Exactly where Bonhoeffer’s vocation came from was a mystery, not least to his own family. Marsh notes that “unlike most Protestant theologians of the twentieth century, Dietrich Bonhoeffer was not the child of a minister.” On the contrary, his father Karl was one of Germany’s leading psychiatrists, a professor at a Berlin university, and a man of science who did not go to church. It was Dietrich’s mother, Paula, the daughter of a court chaplain, who took care of the religious upbringing of the family’s eight children.
But whatever training they received made little impression on most of the Bonhoeffer children, who inclined to follow their father into the sciences; indeed, one older brother, Karl-Friedrich, came back from his service in World War I as a radical agnostic and socialist. Thus they were surprised when Dietrich, at the age of thirteen, announced that his goal in life was to become a theologian. Karl-Friedrich and another brother, Klaus, tried to dissuade him: “‘Look at the church,’ they insisted. ‘A more paltry institution one can hardly imagine.’” But Dietrich was self-confident enough to meet the challenge: “In that case,” he replied, “I shall reform it!”
This early exchange seems to contain the seeds of much of Bonhoeffer’s later development as a pastor and theologian. One of the recurring themes of his writings, both academic essays and sermons, is the mediocrity of the Lutheran Church as he found it in Weimar-era Germany. Luther may have urged the faithful to “sin boldly,” but what Bonhoeffer saw all around him was a mild piety that treated Christianity more as a form of polite behavior than a living faith. He longed throughout his life for a community of believers who would constitute a true church, rather than merely go to church. His first sustained piece of theological writing—his doctoral dissertation at the University of Berlin, written in 1927 when he was just twenty-one years old—was titled Sanctorum Communio, “The Communion of Saints,” and it sharply contrasted the ideal church with the actually existing one.
“The churchliness of the modern bourgeoisie,” he wrote, “is threadbare, and…their living power in the church is at an end…. The sermon meets the need for having something fine and educated and moral for the free hours of Sunday.” He sees the church’s mediocrity betrayed in its aesthetics:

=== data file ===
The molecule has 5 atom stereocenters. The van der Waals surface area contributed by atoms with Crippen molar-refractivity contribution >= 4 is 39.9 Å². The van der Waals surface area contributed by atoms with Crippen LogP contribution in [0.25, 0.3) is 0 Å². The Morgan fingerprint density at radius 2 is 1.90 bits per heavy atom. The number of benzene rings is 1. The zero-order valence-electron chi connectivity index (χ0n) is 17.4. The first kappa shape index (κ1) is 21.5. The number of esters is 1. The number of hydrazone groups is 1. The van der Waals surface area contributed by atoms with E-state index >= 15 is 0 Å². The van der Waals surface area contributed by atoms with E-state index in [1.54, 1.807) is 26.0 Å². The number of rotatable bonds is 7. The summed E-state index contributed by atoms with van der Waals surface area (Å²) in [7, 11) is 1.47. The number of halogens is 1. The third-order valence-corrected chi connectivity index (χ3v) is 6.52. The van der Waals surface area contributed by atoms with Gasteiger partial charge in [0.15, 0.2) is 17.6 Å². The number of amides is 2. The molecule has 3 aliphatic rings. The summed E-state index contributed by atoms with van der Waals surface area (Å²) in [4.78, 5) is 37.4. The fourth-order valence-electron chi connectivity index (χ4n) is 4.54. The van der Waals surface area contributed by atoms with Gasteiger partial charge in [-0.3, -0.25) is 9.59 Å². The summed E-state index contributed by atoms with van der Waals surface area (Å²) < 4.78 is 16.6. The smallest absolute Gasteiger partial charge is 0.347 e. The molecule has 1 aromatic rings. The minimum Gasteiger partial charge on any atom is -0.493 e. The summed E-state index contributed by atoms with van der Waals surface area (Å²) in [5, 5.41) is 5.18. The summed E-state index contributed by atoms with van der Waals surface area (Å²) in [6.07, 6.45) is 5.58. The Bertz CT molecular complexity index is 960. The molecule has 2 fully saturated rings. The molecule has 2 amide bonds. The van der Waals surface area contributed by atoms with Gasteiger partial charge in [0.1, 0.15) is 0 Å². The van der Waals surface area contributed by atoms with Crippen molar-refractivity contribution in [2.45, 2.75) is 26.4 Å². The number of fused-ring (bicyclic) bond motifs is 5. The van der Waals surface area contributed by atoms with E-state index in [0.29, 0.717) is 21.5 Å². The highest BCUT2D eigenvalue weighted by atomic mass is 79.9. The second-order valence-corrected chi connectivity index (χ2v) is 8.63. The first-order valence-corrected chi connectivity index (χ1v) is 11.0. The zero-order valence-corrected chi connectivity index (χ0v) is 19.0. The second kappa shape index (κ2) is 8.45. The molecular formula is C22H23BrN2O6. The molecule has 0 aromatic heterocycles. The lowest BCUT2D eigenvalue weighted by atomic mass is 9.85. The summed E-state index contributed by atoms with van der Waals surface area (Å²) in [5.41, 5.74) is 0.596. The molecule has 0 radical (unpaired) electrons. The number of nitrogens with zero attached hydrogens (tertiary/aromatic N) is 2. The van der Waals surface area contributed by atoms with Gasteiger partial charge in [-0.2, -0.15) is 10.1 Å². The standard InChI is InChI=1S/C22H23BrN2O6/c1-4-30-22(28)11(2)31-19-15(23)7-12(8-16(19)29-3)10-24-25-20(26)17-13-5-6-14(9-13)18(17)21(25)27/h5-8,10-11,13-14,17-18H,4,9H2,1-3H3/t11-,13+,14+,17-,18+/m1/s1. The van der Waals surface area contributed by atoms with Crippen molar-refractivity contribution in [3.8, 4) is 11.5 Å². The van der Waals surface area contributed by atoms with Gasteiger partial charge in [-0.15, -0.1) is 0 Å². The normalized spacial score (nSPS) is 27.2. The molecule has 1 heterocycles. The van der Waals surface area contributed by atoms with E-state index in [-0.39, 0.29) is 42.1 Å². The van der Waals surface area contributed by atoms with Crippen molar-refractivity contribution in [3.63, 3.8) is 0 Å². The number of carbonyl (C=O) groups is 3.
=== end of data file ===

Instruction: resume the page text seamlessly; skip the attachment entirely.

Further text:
If I consider the pictures hanging in church halls and meeting places, or the architectural styles of churches of recent decades…I cannot help thinking that in none of these things is there the slightest understanding of the church’s essential social nature.
The modern church was a far cry from the ideal church as Bonhoeffer imagined it—an institution in which
persons can and should act like Christ. They should bear their neighbor’s burdens and sufferings…. What makes this state of being “with one another” possible is not something willed by us; it is given only in the community of saints….
But once he left the university and got his first taste of actual pastoral work, Bonhoeffer began to realize that just getting people to show up on Sunday was hard enough. At the beginning of 1928, he began working as assistant vicar of the German congregation in Barcelona. Amusingly, Marsh shows the young Bonhoeffer as still a rather feckless and spoiled young man, continually postponing his arrival in Spain and bombarding his new boss with questions about what clothes to bring (“would he need dinner clothes, or ‘special evening wear’?”). When he finally showed up, he found that of the six thousand Germans living in Barcelona, only about fifty came to church. Nor was he impressed by the spiritual caliber of those who did come:
Bonhoeffer said he had never seen people so visibly impressed by their own wealth. He heard the director of the German bank boast about a recent gala for which ten thousand pesetas had been spent on the decorations alone.
Bonhoeffer enjoyed his year in Barcelona—he joined a tennis club, socialized with the German expatriates, and made something of a sensation in the pulpit, incurring the jealousy of his superior. More important, Marsh shows, his spiritual temperament was broadened by the experience of living in a southern, Catholic city. Surprisingly, perhaps, for a Lutheran minister, Bonhoeffer thrilled to Holy Week parades—just as, during a youthful trip to Rome, he had been strongly drawn to the sensual pageantry of Italian Catholicism. His appreciation of the world’s beauty, and of religion’s, was expanding, as he admitted: “He would say that he felt as if ‘a theology of…spring and summer’ were replacing ‘the Berlin winter theology.’”
Still, he went back to Berlin after a year in Spain, to complete the second dissertation he needed to win a teaching post in the German university system. He would spend the next year and a half there, producing the book Act and Being, and a prestigious academic career seemed to be on the horizon. But the real turning point in Bonhoeffer’s education, Marsh argues, came during his year at Union Theological Seminary in New York, in 1930–1931. When he first got there, Bonhoeffer was snobbishly unimpressed by the quality of the faculty and students, whose thought lacked the richness and subtlety he was used to in Berlin. “The students,” he observed, “are completely clueless with respect to what dogmatics is really about. They are not familiar with even the most basic questions.” Once again, Bonhoeffer was troubled by Christians who did not seem to take Christianity seriously: during one class discussion, the students laughed out loud at Luther’s notion of “bondage of the will.” “The spectacle of an educated person taking seriously the ruminations of a neurotic sixteenth-century monk,” Marsh writes, “struck them as comic.”